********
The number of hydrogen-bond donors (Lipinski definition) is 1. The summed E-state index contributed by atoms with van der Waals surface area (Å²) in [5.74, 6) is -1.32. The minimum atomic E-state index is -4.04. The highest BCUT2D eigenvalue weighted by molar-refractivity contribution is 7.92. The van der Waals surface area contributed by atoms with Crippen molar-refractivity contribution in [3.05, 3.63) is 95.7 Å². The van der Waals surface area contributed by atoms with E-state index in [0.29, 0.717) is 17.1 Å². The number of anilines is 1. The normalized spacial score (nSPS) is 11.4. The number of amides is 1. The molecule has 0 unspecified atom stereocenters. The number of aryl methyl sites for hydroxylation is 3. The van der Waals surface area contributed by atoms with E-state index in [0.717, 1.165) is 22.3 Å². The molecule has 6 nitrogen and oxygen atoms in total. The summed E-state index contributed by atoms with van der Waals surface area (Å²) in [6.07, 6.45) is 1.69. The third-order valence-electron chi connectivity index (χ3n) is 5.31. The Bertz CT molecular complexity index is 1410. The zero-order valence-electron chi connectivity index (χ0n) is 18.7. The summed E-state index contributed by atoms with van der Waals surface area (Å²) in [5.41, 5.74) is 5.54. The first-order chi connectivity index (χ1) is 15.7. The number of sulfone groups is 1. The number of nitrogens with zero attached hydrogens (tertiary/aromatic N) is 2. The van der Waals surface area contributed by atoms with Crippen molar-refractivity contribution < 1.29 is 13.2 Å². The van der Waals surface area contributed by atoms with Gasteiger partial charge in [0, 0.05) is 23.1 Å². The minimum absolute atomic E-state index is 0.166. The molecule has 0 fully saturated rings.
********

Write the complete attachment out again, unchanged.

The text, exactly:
The number of hydrogen-bond donors (Lipinski definition) is 1. The summed E-state index contributed by atoms with van der Waals surface area (Å²) in [5.74, 6) is -1.32. The minimum atomic E-state index is -4.04. The highest BCUT2D eigenvalue weighted by molar-refractivity contribution is 7.92. The van der Waals surface area contributed by atoms with Crippen molar-refractivity contribution in [3.05, 3.63) is 95.7 Å². The van der Waals surface area contributed by atoms with E-state index in [0.29, 0.717) is 17.1 Å². The number of anilines is 1. The normalized spacial score (nSPS) is 11.4. The number of amides is 1. The molecule has 0 unspecified atom stereocenters. The number of aryl methyl sites for hydroxylation is 3. The van der Waals surface area contributed by atoms with E-state index in [0.717, 1.165) is 22.3 Å². The molecule has 6 nitrogen and oxygen atoms in total. The summed E-state index contributed by atoms with van der Waals surface area (Å²) in [6.07, 6.45) is 1.69. The third-order valence-electron chi connectivity index (χ3n) is 5.31. The Bertz CT molecular complexity index is 1410. The zero-order valence-electron chi connectivity index (χ0n) is 18.7. The summed E-state index contributed by atoms with van der Waals surface area (Å²) in [5.41, 5.74) is 5.54. The first-order chi connectivity index (χ1) is 15.7. The number of sulfone groups is 1. The number of nitrogens with zero attached hydrogens (tertiary/aromatic N) is 2. The van der Waals surface area contributed by atoms with Crippen molar-refractivity contribution < 1.29 is 13.2 Å². The van der Waals surface area contributed by atoms with Gasteiger partial charge in [0, 0.05) is 23.1 Å². The minimum absolute atomic E-state index is 0.166. The molecule has 0 fully saturated rings.